Both albums offer a great selection of what 40-listeners would want to hear. There’s brooding mob music (Graveyard’s “Takin’ Em Back” and Overtime’s “Me & My Bitch”), effortlessly cool vibes ({Graveyard}’s “Serious” and Overtime’s “Lookin’ Back”) and the Bay’s most innovative production since Turf Talk’s 2007 apex of the hyphy movement, West Coast Vaccine. However, as one might expect, Graveyard suffers from the redundancies that weigh down most 20+ track rap releases, both in limited ideas and underwhelming guest appearances from the usually reliably stellar Tech N9ne and Bun-B, Overtime.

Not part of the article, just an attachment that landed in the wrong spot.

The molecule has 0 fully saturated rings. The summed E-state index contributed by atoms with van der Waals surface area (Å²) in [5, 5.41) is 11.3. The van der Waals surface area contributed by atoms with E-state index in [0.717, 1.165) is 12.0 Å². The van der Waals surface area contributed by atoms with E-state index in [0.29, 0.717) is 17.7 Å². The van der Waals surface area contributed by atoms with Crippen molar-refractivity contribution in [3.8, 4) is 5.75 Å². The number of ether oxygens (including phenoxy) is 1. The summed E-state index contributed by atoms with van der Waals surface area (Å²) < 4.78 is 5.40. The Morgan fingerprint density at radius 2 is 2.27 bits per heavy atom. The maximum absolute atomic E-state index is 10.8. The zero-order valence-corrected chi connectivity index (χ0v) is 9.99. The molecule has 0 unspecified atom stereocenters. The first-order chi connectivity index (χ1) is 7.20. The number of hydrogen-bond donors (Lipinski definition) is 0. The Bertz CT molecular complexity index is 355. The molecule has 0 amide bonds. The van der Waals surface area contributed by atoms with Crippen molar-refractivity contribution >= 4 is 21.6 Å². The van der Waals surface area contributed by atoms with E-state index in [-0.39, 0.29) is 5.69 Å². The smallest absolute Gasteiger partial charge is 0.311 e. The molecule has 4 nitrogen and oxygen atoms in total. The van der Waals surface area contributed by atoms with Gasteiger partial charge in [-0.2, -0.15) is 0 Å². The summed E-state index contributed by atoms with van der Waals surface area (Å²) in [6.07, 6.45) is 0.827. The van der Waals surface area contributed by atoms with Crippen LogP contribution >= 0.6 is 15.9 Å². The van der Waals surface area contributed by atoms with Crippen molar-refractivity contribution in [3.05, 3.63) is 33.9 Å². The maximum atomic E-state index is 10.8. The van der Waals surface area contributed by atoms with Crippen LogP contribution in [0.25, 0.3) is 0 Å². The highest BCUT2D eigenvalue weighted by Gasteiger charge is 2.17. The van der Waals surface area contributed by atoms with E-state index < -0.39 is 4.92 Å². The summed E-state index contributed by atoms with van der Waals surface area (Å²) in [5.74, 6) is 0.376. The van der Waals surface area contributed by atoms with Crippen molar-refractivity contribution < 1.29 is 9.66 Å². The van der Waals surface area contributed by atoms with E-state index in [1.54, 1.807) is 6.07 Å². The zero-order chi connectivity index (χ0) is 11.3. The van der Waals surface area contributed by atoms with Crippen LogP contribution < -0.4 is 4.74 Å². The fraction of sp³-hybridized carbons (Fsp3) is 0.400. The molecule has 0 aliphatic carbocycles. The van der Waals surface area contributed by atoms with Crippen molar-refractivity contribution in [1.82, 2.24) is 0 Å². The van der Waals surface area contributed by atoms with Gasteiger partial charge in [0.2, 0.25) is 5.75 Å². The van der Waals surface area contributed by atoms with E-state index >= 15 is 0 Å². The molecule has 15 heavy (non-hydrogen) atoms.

But where Graveyard comes up short, Overtime absolutely excels. As great as 40’s language innovations are (those tired of the word “swag” can look forward to the latest 40-ism “Manishness” replacing it within a year) it’s 40 abilities as a compelling writer on Overtime} that put it among the best of his work. With an eye for detail and forked tongue that’s never been sharper, he pulls vivid everyday images and wraps them within his masterful vocal inflections, breathing new life into what would otherwise be glossed over details. On “I Love My Momma,” 40 celebrates that his mother had nice clothes from him every Easter, made it to all his baseball games and states how proud he is that she learned how to text. On “Born in the Struggle,” 40 opens by stating he used to hand-wash his clothes and that his mother “used to hang her period panties on the clothesline wire.” Even the cautionary tale “Tired of Selling Yola” is saved from becoming heavy-handed or preachy by 40’s one of a kind play-by-play (“When did the ambulance come? ASAP/ But the time they got there his brains were sitting in his lap/ Dang, that ain’t cool/ He must have had a leak in his pool.”) The bluntness of describing the dealer’s frontal lobe resting in his lap is unsettling enough, but then the relaxed and almost suave matter-of-factness of following that with the insinuation the victim had both someone in his close circle ratting him out, as well as a wet mess of blood and brains, is the type of excellent wordplay only an ever-evolving veteran like 40 can muster. It’s this imagery, coupled with 40’s inimitable style (he somehow pulls off calling himself a “D.I.L.F.”) that keep E-40 fans coming back for more. The most staggering feat is that he keeps this incredible pace up for the album’s entire 80 minute duration, closing with “Click About It,” a posse cut featuring his original rap group that promises E-40 will always stay true to his roots while still focusing on making music that relevant to 2011 and beyond. While Graveyard Shift should be reserved for those already planning to spend supplemental income on 40, Overtime Shift is something no-one should forget come payday.